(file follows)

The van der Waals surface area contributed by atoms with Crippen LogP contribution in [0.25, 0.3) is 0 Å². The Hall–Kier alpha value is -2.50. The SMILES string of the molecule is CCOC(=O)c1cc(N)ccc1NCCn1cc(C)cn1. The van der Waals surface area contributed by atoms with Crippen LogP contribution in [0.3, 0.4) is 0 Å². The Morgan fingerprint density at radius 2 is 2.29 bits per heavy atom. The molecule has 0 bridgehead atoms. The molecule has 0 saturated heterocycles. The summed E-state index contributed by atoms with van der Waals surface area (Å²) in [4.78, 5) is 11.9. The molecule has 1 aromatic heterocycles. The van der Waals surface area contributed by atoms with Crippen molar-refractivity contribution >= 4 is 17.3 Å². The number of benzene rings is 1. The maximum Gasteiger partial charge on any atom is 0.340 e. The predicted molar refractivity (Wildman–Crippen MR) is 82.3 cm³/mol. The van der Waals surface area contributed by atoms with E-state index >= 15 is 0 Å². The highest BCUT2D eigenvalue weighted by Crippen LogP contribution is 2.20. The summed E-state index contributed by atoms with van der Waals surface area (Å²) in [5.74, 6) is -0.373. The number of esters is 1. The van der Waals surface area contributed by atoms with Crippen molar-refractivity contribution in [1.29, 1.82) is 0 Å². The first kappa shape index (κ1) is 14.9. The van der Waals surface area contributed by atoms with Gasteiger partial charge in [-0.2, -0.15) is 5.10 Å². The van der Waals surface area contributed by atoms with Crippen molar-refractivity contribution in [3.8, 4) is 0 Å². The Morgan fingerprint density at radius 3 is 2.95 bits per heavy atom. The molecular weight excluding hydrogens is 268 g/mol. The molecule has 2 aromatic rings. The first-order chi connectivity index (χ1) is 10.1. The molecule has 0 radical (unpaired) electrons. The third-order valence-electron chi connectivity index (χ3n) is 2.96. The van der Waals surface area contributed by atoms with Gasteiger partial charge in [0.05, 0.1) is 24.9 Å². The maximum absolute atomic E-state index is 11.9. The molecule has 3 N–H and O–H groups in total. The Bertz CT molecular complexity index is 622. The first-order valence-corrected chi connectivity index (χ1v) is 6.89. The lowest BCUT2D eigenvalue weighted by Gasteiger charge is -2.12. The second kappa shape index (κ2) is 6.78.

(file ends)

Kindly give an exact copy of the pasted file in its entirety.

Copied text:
The van der Waals surface area contributed by atoms with Crippen LogP contribution in [0.25, 0.3) is 0 Å². The Hall–Kier alpha value is -2.50. The SMILES string of the molecule is CCOC(=O)c1cc(N)ccc1NCCn1cc(C)cn1. The van der Waals surface area contributed by atoms with Crippen LogP contribution in [0.3, 0.4) is 0 Å². The Morgan fingerprint density at radius 2 is 2.29 bits per heavy atom. The molecule has 0 bridgehead atoms. The molecule has 0 saturated heterocycles. The summed E-state index contributed by atoms with van der Waals surface area (Å²) in [4.78, 5) is 11.9. The molecule has 1 aromatic heterocycles. The van der Waals surface area contributed by atoms with Crippen molar-refractivity contribution >= 4 is 17.3 Å². The number of benzene rings is 1. The maximum Gasteiger partial charge on any atom is 0.340 e. The predicted molar refractivity (Wildman–Crippen MR) is 82.3 cm³/mol. The van der Waals surface area contributed by atoms with E-state index >= 15 is 0 Å². The highest BCUT2D eigenvalue weighted by Crippen LogP contribution is 2.20. The summed E-state index contributed by atoms with van der Waals surface area (Å²) in [5.74, 6) is -0.373. The number of esters is 1. The van der Waals surface area contributed by atoms with Crippen molar-refractivity contribution in [1.29, 1.82) is 0 Å². The first kappa shape index (κ1) is 14.9. The van der Waals surface area contributed by atoms with Gasteiger partial charge in [-0.2, -0.15) is 5.10 Å². The van der Waals surface area contributed by atoms with Crippen molar-refractivity contribution in [3.8, 4) is 0 Å². The Morgan fingerprint density at radius 3 is 2.95 bits per heavy atom. The molecular weight excluding hydrogens is 268 g/mol. The molecule has 2 aromatic rings. The first-order chi connectivity index (χ1) is 10.1. The molecule has 0 radical (unpaired) electrons. The third-order valence-electron chi connectivity index (χ3n) is 2.96. The van der Waals surface area contributed by atoms with Gasteiger partial charge in [0.05, 0.1) is 24.9 Å². The maximum absolute atomic E-state index is 11.9. The molecule has 3 N–H and O–H groups in total. The Bertz CT molecular complexity index is 622. The first-order valence-corrected chi connectivity index (χ1v) is 6.89. The lowest BCUT2D eigenvalue weighted by Gasteiger charge is -2.12. The second kappa shape index (κ2) is 6.78.